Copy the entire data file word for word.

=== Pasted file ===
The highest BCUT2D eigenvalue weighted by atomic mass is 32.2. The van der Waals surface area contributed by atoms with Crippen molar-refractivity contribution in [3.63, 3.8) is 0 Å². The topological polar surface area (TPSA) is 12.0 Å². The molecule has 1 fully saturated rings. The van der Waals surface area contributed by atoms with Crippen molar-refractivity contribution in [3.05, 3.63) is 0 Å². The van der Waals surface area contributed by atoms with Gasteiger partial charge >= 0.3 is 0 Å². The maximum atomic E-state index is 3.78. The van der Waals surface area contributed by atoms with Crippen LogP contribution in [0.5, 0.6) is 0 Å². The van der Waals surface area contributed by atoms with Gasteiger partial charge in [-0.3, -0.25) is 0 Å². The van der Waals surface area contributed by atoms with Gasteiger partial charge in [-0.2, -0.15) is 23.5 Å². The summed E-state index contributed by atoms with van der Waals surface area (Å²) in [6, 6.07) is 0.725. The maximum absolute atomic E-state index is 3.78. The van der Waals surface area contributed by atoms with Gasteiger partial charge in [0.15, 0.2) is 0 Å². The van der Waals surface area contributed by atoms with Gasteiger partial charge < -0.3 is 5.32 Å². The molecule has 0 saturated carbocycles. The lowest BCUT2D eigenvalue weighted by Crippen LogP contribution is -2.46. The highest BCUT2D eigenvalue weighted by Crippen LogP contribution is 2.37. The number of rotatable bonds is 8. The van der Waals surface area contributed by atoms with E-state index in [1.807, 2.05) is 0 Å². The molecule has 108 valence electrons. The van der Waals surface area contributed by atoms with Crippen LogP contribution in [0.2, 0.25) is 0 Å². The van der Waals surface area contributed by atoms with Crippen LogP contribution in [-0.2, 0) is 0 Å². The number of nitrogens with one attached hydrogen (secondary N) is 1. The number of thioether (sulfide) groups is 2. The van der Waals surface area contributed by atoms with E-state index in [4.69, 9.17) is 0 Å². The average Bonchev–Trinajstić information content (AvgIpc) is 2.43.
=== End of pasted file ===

The highest BCUT2D eigenvalue weighted by atomic mass is 32.2. The van der Waals surface area contributed by atoms with Crippen molar-refractivity contribution in [3.63, 3.8) is 0 Å². The topological polar surface area (TPSA) is 12.0 Å². The molecule has 1 fully saturated rings. The van der Waals surface area contributed by atoms with Crippen molar-refractivity contribution in [3.05, 3.63) is 0 Å². The van der Waals surface area contributed by atoms with Gasteiger partial charge >= 0.3 is 0 Å². The maximum atomic E-state index is 3.78. The van der Waals surface area contributed by atoms with Crippen LogP contribution in [0.5, 0.6) is 0 Å². The van der Waals surface area contributed by atoms with Gasteiger partial charge in [-0.3, -0.25) is 0 Å². The van der Waals surface area contributed by atoms with Gasteiger partial charge in [-0.2, -0.15) is 23.5 Å². The summed E-state index contributed by atoms with van der Waals surface area (Å²) in [6, 6.07) is 0.725. The maximum absolute atomic E-state index is 3.78. The van der Waals surface area contributed by atoms with Gasteiger partial charge in [0.15, 0.2) is 0 Å². The van der Waals surface area contributed by atoms with Gasteiger partial charge < -0.3 is 5.32 Å². The molecule has 0 saturated carbocycles. The lowest BCUT2D eigenvalue weighted by Crippen LogP contribution is -2.46. The highest BCUT2D eigenvalue weighted by Crippen LogP contribution is 2.37. The number of rotatable bonds is 8. The van der Waals surface area contributed by atoms with E-state index in [1.807, 2.05) is 0 Å². The molecule has 108 valence electrons. The van der Waals surface area contributed by atoms with Crippen LogP contribution in [0.2, 0.25) is 0 Å². The van der Waals surface area contributed by atoms with Crippen LogP contribution in [-0.2, 0) is 0 Å². The number of nitrogens with one attached hydrogen (secondary N) is 1. The number of thioether (sulfide) groups is 2. The van der Waals surface area contributed by atoms with E-state index in [4.69, 9.17) is 0 Å². The average Bonchev–Trinajstić information content (AvgIpc) is 2.43.